Fat-Blocking Drug Is Helpful in Selected Obese Patients

Reprinted from Eating Disorders Review
May/June 1999 Volume 10, Number 3
©1999 Gürze Books

The dropout rate was high, but for those who remained, lasting weight loss occurred.

A new drug that partially blocks fat absorption may help some obese patients retain weight loss and may reduce some cardiovascular risk factors as well. Orlistat (Xenical”), which structurally resembles a fatty acid, inhibits pancreatic and gastric lipase activity and blocks about 30% of ingested fat from being absorbed.

Large-scale study tests effectiveness, safety

In a 2-year randomized, double-blind, placebo-controlled study conducted at 18 U.S. research centers, 892 obese adults (BMI: 30-43 mg/kg2) were randomly assigned to treatment or placebo (JAMA 281:235, 1999). The study group included 223 placebo-treated subjects and 657 orlistat–treated subjects.

During a 4-week lead-in before the study, all subjects received placebo plus a controlled energy diet. Then, on study day 1, the diet was continued and subjects were randomized to receive placebo 3 times a day or orlistat, 120 mg 3 times a day, for 52 weeks. After 52 weeks, all subjects began a weight-maintenance diet and the placebo group (n=133) continued to receive placebo. Those receiving orlistat were re-randomized to placebo 3 times daily (n=138), or to 60 mg orlistat (n=152) or 120 mg orlistat (n=153) 3 times a day, for 52 weeks.

Greater weight loss but high dropout rates

During the first year, weight loss was greater among patients who received orlistat than among those in the placebo group (mean weight loss: 8.76 kg vs. 5.81 kg, respectively). In the first year of the study, 65.7% of the orlistat group lost more than 5% of their initial body weight, compared with 43.6% of placebo-treated subjects. In the second year, the group that received the 120-mg dose of orlistat kept their weight off better than those who received 60 mg (35% regain versus 51% regain, respectively). Subjects treated with orlistat maintained about two-thirds of their weight loss, while those who were originally on orlistat but switched to placebo regained most of the weight they had lost.

Blood pressure, cholesterol, and insulin levels

The orlistat group had a small but significantly greater fall in systolic blood pressure than the placebo group, and diastolic pressure also decreased more in the orlistat 120 mg group than in the placebo group. After 2 years, loss in mean waist circumference was significantly greater in the orlistat group compared with the placebo group (-4.52 cm vs. –2.38 cm, respectively).

Orlistat treatment led to improved fasting low-density lipoprotein cholesterol (LDL-C) and insulin levels, in association with weight loss and the low-fat diet that was prescribed. After 2 years of treatment with 120 mg of orlistat, LDL-C values were reduced significantly below initial values compared with placebo; the greater improvements in total and LDL-C levels were independent of the greater weight loss in the orlistat group. Serum insulin levels had fallen significantly in the orlistat group, but were unchanged in the placebo group (84.02 to 66.52 pmol/L vs. 86.37 to 86.32 pmol/L). These results echoed those reported in a recent study of orlistat among obese Americans with type 2 diabetes mellitus (Diabetes Care, August 3, 1998).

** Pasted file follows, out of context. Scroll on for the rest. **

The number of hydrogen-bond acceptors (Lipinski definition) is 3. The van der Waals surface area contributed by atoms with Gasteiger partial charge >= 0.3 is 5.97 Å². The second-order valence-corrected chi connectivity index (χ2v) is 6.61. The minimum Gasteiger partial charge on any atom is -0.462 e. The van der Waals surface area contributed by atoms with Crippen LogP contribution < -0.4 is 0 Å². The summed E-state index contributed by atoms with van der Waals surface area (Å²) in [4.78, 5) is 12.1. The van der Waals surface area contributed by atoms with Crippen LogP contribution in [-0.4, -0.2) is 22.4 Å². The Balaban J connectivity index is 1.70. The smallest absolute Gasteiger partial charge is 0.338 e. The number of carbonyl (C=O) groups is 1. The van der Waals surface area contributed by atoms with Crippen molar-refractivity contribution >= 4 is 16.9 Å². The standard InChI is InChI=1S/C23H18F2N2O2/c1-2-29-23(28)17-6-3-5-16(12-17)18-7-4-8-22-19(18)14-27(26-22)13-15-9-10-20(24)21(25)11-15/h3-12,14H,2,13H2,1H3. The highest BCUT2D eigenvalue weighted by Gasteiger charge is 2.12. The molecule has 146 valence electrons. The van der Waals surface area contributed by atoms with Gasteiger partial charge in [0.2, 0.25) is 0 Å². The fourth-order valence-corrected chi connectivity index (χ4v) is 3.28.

Adverse effects

During the first year, more subjects in the orlistat group than in the placebo group withdrew due to side effects (9.1% vs. 4%). The incidence of gastrointestinal effects was higher in the orlistat group. Most subjects withdrew because of steatorrhea (fatty stools), an effect that lessened with time. During the second year, withdrawal was similar among all treatment groups. The authors reported that orlistat acts on gastrointestinal lipases and is only minimally absorbed, so that systemic adverse effects were negligible.

Breast malignancies were reported by 3 women in the orlistat 120-mg group and by 1 woman treated with placebo. In all but one of these patients, there was strong evidence of preexisting disease (2 orlistat and 1 placebo). This, plus the lack of an estrogen-stimulating effect and minimal absorption led the authors to support the conclusion that there was no biological association between orlistat and breast cancer. Orlistat causes malabsorption of fat-soluble vitamins, so monitoring the status of these vitamins is advised.

Some questions remain

In an accompanying editorial, David F. Williamson, PhD, of the Centers for Disease Control and Prevention, poses several questions about orlistat and diet drugs in general. First, can weight-loss drugs such as orlistat lead to clinically meaningful changes in physiologic risk factors without lifestyle intervention? Second, will slight changes in physiologic risk factors translate into meaningful improvement in health? Third, will the yet-to-be-proven health benefits of weight-loss drugs (given the selection criteria and high dropout rates) be seen in other than a small group of these obese patients? Finally, he asks, is inordinate emphasis being placed on treating obesity rather than its primary prevention?

Dr. Williamson adds that despite some concerns about the side effects of diet drugs, drug therapy is often a reasonable option for some obese patients, particularly those who can tolerate the adverse gastrointestinal effects.

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